ivermectin and alcohol mismatch rate was calculated across all the reads that map to the synthetic RNA sequence (allowing 1 mismatch) as represented by the sequence logo. The mismatch rate at the known m<sup>1</sup>A site is then plotted against known m<sup>1</sup>A stoichiometry (R2 derived from linear fitting forced to cross intercept at zero). d) ProtoScriptII leads to under-representation of m<sup>1</sup>A-containing RNAs. Cloning frequency is normalized to spike-ins. e) m<sup>1</sup>A RIP successfully enriches synthetic m<sup>1</sup>A-containing RNA compared to input, when spiked in with total short RNAs. TGIRT captures enrichment better than ProtoScriptII. Data are based on four independent RIP experiments (two HEK293T and two U251). Boxplot center represents median, bounds represent 25 and 75%, and whiskers show the minimum or maximum no further than 1.5 * interquartile range from the bound. Credit: <i>Nature Communications</i> (2022). DOI: 10.1038/s41467-022-29790-8″ width=”800″ height=”530″>
Anindya Dutta, MBBS, Ph.D., and colleagues have described a novel form of gene regulation that is altered in bladder cancer, leading to the boosting of a gene pathway that helps the cancer cells survive during rapid growth.
Their work focuses on a 22-base fragment of transfer RNAs known as a tRF-3b, which is modified by an enzyme complex called TRMT6/61A. In bladder cancer, the levels of TRMT6/61A—a methyltransferase enzyme that adds a methyl group onto the fourth base of the tRF-3bs—are elevated. This modification prevents tRF-3bs from silencing the expression of various genes in the unfolded protein response pathway in the cancer cells, resulting in increased expression of those genes.
“To the best of our knowledge, this is the first example of microRNA-like gene silencing being regulated by the TRMT6/61 based on an N1-methyladenosine modification, and our report provides a mechanism by which the elevation of TRMT6/61A seen in cancers can impact gene expression,” Dutta said. “Fast proliferating cancer cells synthesize and fold many more proteins than normal cells and thus need to upregulate the unfolded protein response pathway to maintain protein homeostasis. We find that one way bladder cancer cells activate the pro-survival unfolded protein response to alleviate endoplasmic reticulum stress is by preventing tRFs from silencing the expression of genes involved in this unfolded protein response.”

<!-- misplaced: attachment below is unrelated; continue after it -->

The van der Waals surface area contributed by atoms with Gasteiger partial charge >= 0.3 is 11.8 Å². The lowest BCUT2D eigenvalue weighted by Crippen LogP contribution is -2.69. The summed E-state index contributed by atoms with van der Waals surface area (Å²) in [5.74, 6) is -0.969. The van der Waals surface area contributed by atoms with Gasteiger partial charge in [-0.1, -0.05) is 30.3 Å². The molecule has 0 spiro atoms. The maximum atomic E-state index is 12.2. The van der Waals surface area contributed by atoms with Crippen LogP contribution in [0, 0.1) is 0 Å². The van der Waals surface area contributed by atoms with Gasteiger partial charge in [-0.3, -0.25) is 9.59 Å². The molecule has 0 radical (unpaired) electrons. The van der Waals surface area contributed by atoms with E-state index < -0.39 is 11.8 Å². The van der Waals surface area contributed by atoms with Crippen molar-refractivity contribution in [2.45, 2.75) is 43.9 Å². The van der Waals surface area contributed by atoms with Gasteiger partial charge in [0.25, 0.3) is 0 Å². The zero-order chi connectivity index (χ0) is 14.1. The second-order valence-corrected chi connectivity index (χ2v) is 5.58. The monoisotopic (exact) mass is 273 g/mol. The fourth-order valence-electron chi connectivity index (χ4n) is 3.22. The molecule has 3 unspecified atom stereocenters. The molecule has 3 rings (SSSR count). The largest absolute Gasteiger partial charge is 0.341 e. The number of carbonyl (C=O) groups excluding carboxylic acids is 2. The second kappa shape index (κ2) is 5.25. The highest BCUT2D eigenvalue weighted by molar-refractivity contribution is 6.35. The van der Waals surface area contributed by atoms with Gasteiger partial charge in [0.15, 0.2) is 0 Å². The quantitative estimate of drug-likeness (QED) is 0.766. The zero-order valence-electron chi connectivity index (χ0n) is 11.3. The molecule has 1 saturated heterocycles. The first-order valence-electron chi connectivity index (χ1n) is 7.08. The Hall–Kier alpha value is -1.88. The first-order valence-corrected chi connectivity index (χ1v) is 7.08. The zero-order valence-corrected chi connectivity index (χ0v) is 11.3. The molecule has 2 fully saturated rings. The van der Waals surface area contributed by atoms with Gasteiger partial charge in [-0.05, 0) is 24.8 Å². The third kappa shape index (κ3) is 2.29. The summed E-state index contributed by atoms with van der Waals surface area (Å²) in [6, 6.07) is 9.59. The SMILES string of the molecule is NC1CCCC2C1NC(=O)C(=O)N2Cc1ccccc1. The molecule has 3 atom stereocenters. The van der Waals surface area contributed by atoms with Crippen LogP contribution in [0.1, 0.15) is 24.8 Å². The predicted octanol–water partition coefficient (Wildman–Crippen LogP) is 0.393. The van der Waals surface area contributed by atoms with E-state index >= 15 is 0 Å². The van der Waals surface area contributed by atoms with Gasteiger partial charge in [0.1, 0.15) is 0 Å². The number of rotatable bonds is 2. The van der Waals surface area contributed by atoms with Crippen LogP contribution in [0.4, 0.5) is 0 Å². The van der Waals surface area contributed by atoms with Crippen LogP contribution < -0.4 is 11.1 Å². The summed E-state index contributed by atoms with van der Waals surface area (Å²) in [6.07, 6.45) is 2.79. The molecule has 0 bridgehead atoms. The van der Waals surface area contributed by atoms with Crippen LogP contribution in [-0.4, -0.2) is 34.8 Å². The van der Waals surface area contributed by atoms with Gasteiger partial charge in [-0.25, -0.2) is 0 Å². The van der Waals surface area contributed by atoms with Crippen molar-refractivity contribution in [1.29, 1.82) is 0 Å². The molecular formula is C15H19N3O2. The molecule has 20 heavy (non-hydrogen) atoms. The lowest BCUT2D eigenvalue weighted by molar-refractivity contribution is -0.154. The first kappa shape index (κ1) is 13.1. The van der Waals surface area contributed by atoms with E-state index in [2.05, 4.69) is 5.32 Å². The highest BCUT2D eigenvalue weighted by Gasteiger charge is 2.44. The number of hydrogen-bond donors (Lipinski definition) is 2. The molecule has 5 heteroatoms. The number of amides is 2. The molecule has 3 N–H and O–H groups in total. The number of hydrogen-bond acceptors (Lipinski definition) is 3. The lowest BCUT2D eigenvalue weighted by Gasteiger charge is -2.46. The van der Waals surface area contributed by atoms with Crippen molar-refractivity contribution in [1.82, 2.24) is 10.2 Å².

“The unfolded protein response is tightly linked to many aspects of cancer progression and has emerged as a promising therapeutic target,” Dutta said. “It has been previously noted that unfolded protein response-related genes are globally upregulated in several cancer types, including bladder cancer, and so our results suggest that inhibiting the TRMT6/61A enzyme may be a new approach to treat bladder cancer.”
The study by Dutta and co-corresponding author Rune Ougland, M.D., Ph.D., included analysis of bladder cancer tissue obtained from patients undergoing transurethral resection of bladder tumors. It is published in the journal Nature Communications. Dutta is chair of the University of Alabama at Birmingham Department of Genetics, and Ougland is a urologic surgeon and senior research investigator at Oslo University Hospital Rikshospitalet, Oslo, Norway.
An important advance in the study was the workflow used to create a library from human cells of small RNAs with an N1-methyladenosine modification, or m1A. The workflow combined two independent approaches—enrichment by m1A-antibody, followed by small RNA-sequencing and m1A-induced mismatch signature by sequencing.
The UAB researchers found that a reverse transcriptase enzyme, ProtoScriptII, commonly used for short RNA sequencing, did a poor job of detecting small RNAs that contain m1A; but the use of two other reverse transcriptases in the workflow revealed that tRNA-derived fragments, including tRF-3b, were enriched among short RNAs. This suggested that small RNAs with an m1A modification are under-represented in most small RNA-sequence libraries that commonly have used ProtoScriptII.
With the improved workflow, the researchers found that the m1A modification existed mostly on tRFs among the human small RNAs. They also found that the m1A modification was highly specific and prevalent on both nuclear-encoded tRFs and mitochondria-encoded tRFs, and the m1A found on tRF-3b from nuclear-encoded tRNAs was mediated by the TRMT6/61A complex.
How does the m1A-tRF-3b impede gene silencing? The answer involves an even deeper dive into molecular genetics, but the key appears to be that the N1-methyladenosine modification disrupts regular Watson-Crick base pairing.
MicroRNAs are known to silence genes by binding to the RNA-induced silencing complex, or RISC. There they act as a template to bind complementary messenger RNAs, and the messenger RNA is then silenced and degraded by RISC. Similar to microRNAs, tRF-3s have been found in diverse biological pathways, in particular gene-silencing pathways that rely on base pairing between the small RNAs, in this case tRF-3s, and the target RNAs.
The researchers created a luciferase reporter assay and found that an unmodified tRF-3 triggered gene silencing, whereas the m1A-modified tRF-3b abolished the gene silencing. “Since m1A interrupts canonical base pairing, we hypothesize the weakened base pairing by m1A in the tRF-3 with target messenger RNA explains the lowered gene-silencing activity observed for m1A-containing tRF-3s,” Dutta said.
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